#contract #Skinner #gains #leverage #Oilers
By signing a new three-year extension valued at $2.6M per season, Stuart Skinner just got engaged to the Edmonton Oilers. But he didn’t get married.
I know that might sound a little weird. But let me explain.
Let me get this out of the way: Skinner’s contract is a smart deal for the Oilers from a monetary sense.
The franchise will have cost certainty between the pipes through the end of the 2025-26 NHL season. And even though Jack Campbell’s contract already looks like a mistake — he has four years remaining at a bloated $5M cap hit — at least Edmonton GM Ken Holland knows what he’s working with for the foreseeable future.
But what this really comes down to is Skinner. And why the local boy agreed to a deal that I think is worth less than he could have garnered during the upcoming offseason.
For me, there are a few reasons.
Campbell was signed to be the starting goaltender for Edmonton and was paid accordingly. $5M is more or less the going rate for a No. 1 in the NHL.
And with four years remaining on Campbell’s contract, the Oilers need to make it work. He’ll continue to get playing time.
Skinner knows — no matter how well he plays — there is internal pressure for Campbell to regain the crease.
Buying out Campbell isn’t a viable option right now for the Oilers. And trading him might be next to impossible. Campbell’s contract is a boat anchor.
But Skinner also has a good thing going in Edmonton. He’s earned the crease through solid, consistent play. His .915 save percentage is in line with the .913 he posted last season. And Skinner now has 33 NHL games under his belt.
His teammates trust him. And it’s pretty apparent given Skinner’s recent workload that Edmonton head coach Jay Woodcroft does as well.
Could he regress? Sure, it could happen. But I think Skinner’s technical foundation is the bedrock of his game. It’s the reason why he’s been consistent.
Skinner may not be the most athletically gifted goaltender, but his game is modern. He spends far more time being square and patient than he does chasing the game.
Have there been growing pains? Absolutely. Skinner will continue to face bumps in the road as he gains NHL experience. It’s part of the gig.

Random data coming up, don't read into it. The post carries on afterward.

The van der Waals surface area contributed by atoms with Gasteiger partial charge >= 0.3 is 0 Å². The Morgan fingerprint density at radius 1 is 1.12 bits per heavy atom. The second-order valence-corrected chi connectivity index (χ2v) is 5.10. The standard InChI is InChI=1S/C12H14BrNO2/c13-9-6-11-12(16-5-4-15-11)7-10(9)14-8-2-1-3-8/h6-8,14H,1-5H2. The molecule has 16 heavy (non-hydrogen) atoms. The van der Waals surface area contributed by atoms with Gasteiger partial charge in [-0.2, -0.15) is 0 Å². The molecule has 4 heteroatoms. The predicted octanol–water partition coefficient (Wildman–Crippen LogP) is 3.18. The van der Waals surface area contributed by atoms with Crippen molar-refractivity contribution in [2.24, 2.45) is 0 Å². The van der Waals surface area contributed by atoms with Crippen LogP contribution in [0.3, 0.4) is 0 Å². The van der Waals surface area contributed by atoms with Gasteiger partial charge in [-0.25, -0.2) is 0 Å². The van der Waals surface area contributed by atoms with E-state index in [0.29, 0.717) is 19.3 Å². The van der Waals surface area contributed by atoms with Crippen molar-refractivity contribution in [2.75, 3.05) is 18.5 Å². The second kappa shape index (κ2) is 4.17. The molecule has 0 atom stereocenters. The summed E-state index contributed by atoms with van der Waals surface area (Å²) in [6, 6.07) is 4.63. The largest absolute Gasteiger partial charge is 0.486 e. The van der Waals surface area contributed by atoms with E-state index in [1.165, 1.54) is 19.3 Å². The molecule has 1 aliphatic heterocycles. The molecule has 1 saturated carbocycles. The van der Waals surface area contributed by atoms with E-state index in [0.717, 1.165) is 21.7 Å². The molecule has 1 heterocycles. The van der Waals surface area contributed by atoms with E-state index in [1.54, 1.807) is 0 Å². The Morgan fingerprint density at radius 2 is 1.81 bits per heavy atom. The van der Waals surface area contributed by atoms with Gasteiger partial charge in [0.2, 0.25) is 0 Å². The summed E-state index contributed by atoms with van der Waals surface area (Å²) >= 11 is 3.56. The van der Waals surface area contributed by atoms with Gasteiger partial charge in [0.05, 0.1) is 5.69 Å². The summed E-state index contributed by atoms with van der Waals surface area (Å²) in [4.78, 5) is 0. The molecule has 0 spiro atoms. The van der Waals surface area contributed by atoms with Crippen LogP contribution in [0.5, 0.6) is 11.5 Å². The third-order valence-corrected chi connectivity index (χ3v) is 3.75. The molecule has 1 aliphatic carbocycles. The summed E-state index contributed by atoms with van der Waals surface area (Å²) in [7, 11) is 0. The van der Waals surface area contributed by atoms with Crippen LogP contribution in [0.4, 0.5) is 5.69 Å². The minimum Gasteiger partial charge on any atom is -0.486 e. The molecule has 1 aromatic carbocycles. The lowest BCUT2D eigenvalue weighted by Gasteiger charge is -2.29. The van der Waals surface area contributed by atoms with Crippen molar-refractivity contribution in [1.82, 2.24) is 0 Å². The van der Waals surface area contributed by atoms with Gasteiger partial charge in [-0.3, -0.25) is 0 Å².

But I think he’s capable of a lengthy career. And Skinner probably has a higher ceiling than the Oilers first thought when they assigned him to the ECHL in advance of his first pro season in 2018-19.
Last year I felt that Skinner deserved an extended run in the Oilers net. He was ready for the challenge and looked the part.
And while he ultimately finished the 2021-22 season with the AHL’s Bakersfield Condors, Skinner proved that he was ready for more at the NHL level.
Before the 2022-23 season began, I said that Skinner was going to play a bigger role in Edmonton than people realized. So I’m zero percent surprised that he’s carried the mail for the Oilers recently.
Skinner must be thrilled to have contractual stability. But he knows the goaltending situation in Edmonton will forever be a hot-button topic. And by accepting a three-year deal, Skinner gives himself some wiggle room.
Here’s the thing: I can’t imagine Skinner has any desire to leave his hometown of Edmonton in search of greener pastures elsewhere.
But to me, that’s the biggest piece of this puzzle. Skinner’s new deal takes him directly to being an unrestricted free agent. Two seasons before Campbell’s contract ends.
That’s a win for Skinner. But he probably had to give up a few dollars in the short term to attain such flexibility.
Because with a season like he’s having, I think this offseason could have brought Skinner a new contract worth upwards of $3M per year.
While the numbers of the contract work for the Oilers, it had to be a big gulp for Holland to risk losing Skinner to free agency.
Because in just over three years — maybe sooner — Edmonton will have to make a choice between Campbell and Skinner.
Resolving that situation will not be easy if the current performance of each netminder continues.
The Oilers will want to retain Skinner if at all possible. But trading Campbell won’t get any easier. And buyouts are never ideal.
The bottom line is that Skinner’s new contract is about leverage just as much as dollars.
Because if the Oilers want to keep Skinner in Edmonton when his contract is up, it won’t be for less than what Campbell makes. And the team can’t afford over $10M in goaltenders.